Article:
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'Baby Boy': Walk Like a Man

By Stephen Hunter
Washington Post Staff Writer
Wednesday, June 27, 2001

   


    'Baby Boy' Tyrese Gibson, right, and Ving Rhames are two of the stars of "Baby Boy." (Columbia)
John Singleton must believe the truth will set him free, for he tells it, uncompromisingly, in "Baby Boy." You may or may not like what you see, but there it is, indisputably, right in your face.

The nominal subject of this new film by Singleton, the director of "Boyz N the Hood," is the infantilization of the African American male, the tendency of young men of the community to remain, in the film's own tough terms, "undeveloped": living with a parent, earning no money, having no job, fleeing responsibility, denying blame, just partying and sleeping the years away. They have left the womb only in the technical sense.

The movie, in what struck me as an attempt to provide a theoretical framework that it otherwise leaves undramatized, instructs us in a neat little voice-over that the cause of this distressing phenomenon is racism. Young men born into a society that devalues them at every turn, it says, inevitably become such perplexing specimens as Jody (Tyrese Gibson), the hero/antihero of "Baby Boy." But in fact the film never does attribute this mentality to racism; no white people are glimpsed and there's no sense of an overarching majority culture that systematically suppresses young men. And it doesn't acknowledge another powerful truth, which is that millions upon millions of black males aren't baby boys at all; they're true men, with healthy, committed, caring lives.

Nevertheless, Singleton shows us something: life as it must be lived on pitiless streets and in small bungalows in Compton and elsewhere characterized by family incoherence, hair-trigger emotions and an anger that rots the soul. Singleton knows this world and brings it to instant, believable life. Jody is a man-child in an unpromised land: handsome, charming, willful with women, beloved by men, but hopelessly crippled.

He cannot seem to hold a job, possibly because there's no crushing need to. He is the father of two children by two young women, neither of whom he lives with or supports. He lives in his mother's home, though Singleton's evocation of this relationship is both funny and tragic: Mama (played brilliantly by Adrienne-Joi Johnson) hardly seems his parent. She could as easily be his date. In her mid-thirties, she's a beautiful woman who still has her emotional and physical needs. She's not about to give up her life for his, which precipitates a crisis in Jody's life.

Jody's mama has a boyfriend. His name is Melvin, and he and Jody face each other across the gulf of generations, each distrustful, fearful, resentful of the other. Melvin's sudden presence in the house, with his mannish domination of space, his sense of entitlement, his rough, tough humor, his bad reputation (10 years in Folsom on a homicide charge), his bulked-up body, completely unsettles Jody, and the fact that Melvin is played with furious intensity by the superb Ving Rhames adds to the disturbance in the air.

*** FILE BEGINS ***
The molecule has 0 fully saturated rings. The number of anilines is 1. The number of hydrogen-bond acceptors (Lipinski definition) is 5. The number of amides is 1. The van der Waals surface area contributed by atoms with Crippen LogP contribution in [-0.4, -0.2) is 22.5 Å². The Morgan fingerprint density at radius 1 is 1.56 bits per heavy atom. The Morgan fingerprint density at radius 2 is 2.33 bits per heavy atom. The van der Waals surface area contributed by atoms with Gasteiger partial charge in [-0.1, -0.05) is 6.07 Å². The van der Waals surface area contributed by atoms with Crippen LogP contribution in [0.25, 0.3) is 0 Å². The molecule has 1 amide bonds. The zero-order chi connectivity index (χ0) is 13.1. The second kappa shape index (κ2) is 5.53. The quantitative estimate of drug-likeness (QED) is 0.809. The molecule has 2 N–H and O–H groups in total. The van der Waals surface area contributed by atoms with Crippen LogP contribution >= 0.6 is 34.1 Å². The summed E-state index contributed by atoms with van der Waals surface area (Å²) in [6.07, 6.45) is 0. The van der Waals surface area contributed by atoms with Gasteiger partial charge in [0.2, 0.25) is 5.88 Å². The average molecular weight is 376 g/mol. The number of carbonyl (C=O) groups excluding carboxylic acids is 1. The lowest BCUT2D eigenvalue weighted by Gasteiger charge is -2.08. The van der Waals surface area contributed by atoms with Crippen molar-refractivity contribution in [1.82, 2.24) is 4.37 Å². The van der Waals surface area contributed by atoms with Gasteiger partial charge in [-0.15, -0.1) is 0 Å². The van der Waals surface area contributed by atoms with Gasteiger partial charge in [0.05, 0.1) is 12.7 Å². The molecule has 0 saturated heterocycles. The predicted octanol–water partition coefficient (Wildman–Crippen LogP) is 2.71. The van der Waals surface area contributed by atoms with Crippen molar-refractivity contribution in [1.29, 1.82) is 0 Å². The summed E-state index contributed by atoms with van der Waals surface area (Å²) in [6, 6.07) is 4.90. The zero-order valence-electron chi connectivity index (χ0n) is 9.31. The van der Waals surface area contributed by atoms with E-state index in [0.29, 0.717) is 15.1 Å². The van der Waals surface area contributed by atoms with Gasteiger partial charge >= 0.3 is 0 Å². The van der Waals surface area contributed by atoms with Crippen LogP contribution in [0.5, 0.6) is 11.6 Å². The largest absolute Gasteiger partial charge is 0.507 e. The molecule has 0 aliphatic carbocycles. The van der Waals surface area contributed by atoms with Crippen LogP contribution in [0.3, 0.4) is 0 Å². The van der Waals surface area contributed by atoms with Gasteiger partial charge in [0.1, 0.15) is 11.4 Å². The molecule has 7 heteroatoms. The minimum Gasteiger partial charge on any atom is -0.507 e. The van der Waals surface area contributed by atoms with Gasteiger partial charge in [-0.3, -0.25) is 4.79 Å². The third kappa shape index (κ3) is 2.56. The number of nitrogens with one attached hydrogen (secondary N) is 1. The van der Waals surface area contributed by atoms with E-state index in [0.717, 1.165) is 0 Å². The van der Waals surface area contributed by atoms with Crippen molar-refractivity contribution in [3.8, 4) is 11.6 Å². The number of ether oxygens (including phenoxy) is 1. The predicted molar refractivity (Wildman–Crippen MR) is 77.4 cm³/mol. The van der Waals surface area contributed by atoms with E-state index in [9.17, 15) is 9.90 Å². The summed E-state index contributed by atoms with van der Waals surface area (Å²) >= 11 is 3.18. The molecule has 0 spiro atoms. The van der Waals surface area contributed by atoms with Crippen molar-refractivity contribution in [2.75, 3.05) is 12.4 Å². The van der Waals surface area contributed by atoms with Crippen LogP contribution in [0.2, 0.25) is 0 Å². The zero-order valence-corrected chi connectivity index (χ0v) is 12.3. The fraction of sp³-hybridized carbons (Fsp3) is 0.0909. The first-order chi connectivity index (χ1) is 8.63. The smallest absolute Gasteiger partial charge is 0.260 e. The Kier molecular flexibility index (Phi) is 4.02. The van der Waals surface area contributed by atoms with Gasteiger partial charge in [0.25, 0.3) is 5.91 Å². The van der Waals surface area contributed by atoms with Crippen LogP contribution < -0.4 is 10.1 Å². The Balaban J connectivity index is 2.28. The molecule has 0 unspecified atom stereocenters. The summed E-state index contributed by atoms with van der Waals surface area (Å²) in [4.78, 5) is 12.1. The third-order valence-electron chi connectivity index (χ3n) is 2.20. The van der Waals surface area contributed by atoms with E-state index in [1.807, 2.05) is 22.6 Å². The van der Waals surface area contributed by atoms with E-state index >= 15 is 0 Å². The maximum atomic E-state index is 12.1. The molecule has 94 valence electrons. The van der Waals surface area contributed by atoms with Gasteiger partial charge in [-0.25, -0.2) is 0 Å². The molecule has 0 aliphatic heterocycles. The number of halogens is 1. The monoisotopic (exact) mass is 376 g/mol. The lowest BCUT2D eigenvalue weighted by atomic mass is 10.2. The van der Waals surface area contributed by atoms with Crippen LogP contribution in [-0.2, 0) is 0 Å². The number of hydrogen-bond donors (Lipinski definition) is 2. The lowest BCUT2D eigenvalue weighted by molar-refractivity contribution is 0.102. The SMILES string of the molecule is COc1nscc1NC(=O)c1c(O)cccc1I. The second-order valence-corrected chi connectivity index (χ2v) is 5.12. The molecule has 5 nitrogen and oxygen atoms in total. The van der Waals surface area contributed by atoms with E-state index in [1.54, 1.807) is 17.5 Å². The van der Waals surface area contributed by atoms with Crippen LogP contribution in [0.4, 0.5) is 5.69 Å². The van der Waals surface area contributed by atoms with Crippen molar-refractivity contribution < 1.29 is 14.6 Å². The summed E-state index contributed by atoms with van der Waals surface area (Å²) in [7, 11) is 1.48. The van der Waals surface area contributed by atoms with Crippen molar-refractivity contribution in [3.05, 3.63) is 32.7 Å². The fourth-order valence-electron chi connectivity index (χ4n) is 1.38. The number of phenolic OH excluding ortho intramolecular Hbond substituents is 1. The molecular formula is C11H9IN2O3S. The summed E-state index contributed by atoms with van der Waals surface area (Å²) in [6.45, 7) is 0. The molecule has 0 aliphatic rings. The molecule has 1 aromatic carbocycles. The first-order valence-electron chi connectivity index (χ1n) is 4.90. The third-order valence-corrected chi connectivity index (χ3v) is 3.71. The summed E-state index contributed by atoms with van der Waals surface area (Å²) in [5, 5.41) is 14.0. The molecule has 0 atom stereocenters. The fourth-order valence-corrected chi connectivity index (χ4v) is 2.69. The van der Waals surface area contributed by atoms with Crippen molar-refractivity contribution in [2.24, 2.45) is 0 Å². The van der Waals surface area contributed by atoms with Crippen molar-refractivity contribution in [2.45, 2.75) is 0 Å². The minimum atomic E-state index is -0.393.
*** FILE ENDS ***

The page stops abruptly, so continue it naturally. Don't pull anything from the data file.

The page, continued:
And when Jody is upset, his whole little empire is upset. That includes his relationship with his girlfriend -- also his baby's mama -- Yvette (Washingtonian Taraji P. Henson, in a brilliant turn), who yearns for him to commit in a meaningful way. Then there's Peanut, his other baby's mama, of whom he seems well enough quit, but who clearly still yearns for him, even if the baleful glare of her formidable mother is enough to wither any man's loins.

Basically, the narrative of "Baby Boy" encompasses Jody's attempts to sort out what's important, what's not. The movie takes him through a number of incendiary confrontations, most of them involving a key issue: his control of his emotions.

Jody is just used to acting out. He can't seem to say no to any part of his being, from his heart to his penis. Thus he acts frequently against his own best interest and certainly without a long-term plan. He needs to grow up, and the strength of the film is that Singleton, even while admiring so many of Jody's attractive qualities, does not flinch from his tough-love appraisal.

Alas, toward the end, the movie veers toward the violent melodrama of "Boyz N the Hood" by introducing a mangy competitor for Yvette's fair hand, in the form of an ex-convict named Rodney (Snoop Dogg), whom the movie demonizes in ways that I found uncomfortable. The guns come out, blood is spilled over nothing, and life goes on. That's the way it is, Singleton seems to be saying; deal with it.

But despite his last-minute surrender to formula, he sees a possible future for the Baby Boys of America, a day when they face themselves and learn how to be men.

"Baby Boy" (110 minutes, at area theaters) is rated R for sexual imagery, violence and extreme profanity.

 

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Feature: Producer-director John Singleton

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Ving Rhames filmography


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